The British Empire was the greatest empire of all time. At its peak, shortly after the First World War, the Empire comprised a population of 458 million people, a quarter of the then world population. With its nearly 31 million kmĀ², it extended to around a quarter of the land area. The king of the United Kingdom was at the head of the British Empire.

The British Empire was merged during 300 years of expansion through trade, colonization and annexation. The Empire included areas on every continent and in every ocean. Between 1890 and 1910 it reached its peak in power, and around 1921 in area.

The Empire facilitated the spread of British technology, trade, forms of government and the English language in the world. Imperialist domination helped British economic growth, making the country the most influential nation in the world. In the meantime, the parliamentary democratic structure has been further developed in the mother country.

The dominated colonies were given English as a language and a British administration. During the decolonization, the United Kingdom tried to turn these countries into democracies, with varying degrees of success. Almost all former British colonies have since joined the British Commonwealth, the organization that manages the cultural legacy of the Empire.

British colonial policy was determined by British trade interests. While some countries developed their own economies, other areas were only used to generate resources. The Empire was held together by a handy policy according to the ancient principles of division and rule, combined with keeping the colonial economies dependent on investments and materials from the mother country. However, these strategies created intercultural conflicts (in Ireland, India, Zimbabwe, Sudan, Uganda, Iraq, Guyana, Fiji,...) and economic problems that are still being felt.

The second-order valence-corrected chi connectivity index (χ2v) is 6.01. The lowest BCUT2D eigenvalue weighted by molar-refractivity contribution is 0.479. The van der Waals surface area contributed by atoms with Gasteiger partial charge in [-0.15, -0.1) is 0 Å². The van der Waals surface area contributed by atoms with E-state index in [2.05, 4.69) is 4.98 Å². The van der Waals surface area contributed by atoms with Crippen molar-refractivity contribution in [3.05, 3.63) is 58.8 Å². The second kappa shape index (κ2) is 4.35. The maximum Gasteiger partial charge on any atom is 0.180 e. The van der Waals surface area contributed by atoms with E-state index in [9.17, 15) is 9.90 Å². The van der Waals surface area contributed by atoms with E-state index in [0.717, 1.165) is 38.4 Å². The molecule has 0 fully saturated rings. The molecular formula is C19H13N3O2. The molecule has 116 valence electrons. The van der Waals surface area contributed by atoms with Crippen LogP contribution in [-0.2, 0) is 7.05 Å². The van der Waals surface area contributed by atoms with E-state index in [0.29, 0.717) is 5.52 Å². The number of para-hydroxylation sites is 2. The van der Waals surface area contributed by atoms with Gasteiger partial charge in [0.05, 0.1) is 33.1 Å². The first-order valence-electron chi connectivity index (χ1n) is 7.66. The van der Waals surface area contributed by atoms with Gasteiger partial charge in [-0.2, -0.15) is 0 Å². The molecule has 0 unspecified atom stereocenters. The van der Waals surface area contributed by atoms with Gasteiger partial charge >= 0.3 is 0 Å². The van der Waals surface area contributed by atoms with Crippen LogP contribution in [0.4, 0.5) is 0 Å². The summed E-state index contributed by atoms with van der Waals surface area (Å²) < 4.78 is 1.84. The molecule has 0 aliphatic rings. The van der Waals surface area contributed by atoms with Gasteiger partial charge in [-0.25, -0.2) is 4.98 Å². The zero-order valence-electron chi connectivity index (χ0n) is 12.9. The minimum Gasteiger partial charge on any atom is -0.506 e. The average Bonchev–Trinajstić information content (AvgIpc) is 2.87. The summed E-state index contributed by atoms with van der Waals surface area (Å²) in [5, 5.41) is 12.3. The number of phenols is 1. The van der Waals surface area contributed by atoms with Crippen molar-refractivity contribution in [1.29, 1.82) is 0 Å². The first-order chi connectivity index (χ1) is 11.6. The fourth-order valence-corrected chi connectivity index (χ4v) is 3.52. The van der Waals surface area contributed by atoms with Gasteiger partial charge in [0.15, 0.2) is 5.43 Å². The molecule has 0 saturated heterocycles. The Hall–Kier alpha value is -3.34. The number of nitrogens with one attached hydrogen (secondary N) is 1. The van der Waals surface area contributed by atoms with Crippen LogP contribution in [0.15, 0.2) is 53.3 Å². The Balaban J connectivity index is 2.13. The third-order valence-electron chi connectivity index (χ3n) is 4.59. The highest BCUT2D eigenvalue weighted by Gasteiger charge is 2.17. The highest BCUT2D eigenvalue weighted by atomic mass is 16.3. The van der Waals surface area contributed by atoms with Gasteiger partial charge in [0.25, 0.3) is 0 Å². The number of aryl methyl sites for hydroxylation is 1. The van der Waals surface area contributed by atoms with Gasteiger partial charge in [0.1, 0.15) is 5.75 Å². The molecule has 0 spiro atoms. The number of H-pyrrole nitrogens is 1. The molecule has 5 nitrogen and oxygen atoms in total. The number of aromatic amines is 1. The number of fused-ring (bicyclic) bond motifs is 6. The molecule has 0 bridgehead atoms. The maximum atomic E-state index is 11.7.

Origin of the United Kingdom

The Middle Ages marked the beginning of English political expansion on the British Isles, starting with the victory of Wales (1282) and Ireland (1169). An English triumph in Scotland in 1296 was undone during the Battle of Bannockburn in 1314. In 1603 there was a personal union between the kingdoms of England and Scotland. The Kingdom of Great Britain came into existence in 1707.

Start of British overseas trade

Under King Henry VII of England, who reigned from 1485 to 1509, the overseas trade system of England was built, which would later grow into the overseas colonial British Empire. Hendrik also built the first dry dock, in Portsmouth, and improved the small English navy. John Cabot received permission from the king to look for new lands. He discovered Newfoundland in 1497.

The Royal Navy, founded under Henry VII, was expanded under Henry VIII of England. He tripled the number of warships, and built the first large ships with heavy long-range cannons. He built a network of lighthouses and beacons that facilitated short sea shipping, and built several new docks.

Second British Empire

The independence of the American colonies is often called the end of the first British Empire. Mercantilism, the protection of the economy by the state, which characterized the first period of colonial expansion (for example the English Shipping Laws) was gradually being replaced by economic liberalism developed by Adam Smith and successors such as Richard Cobden.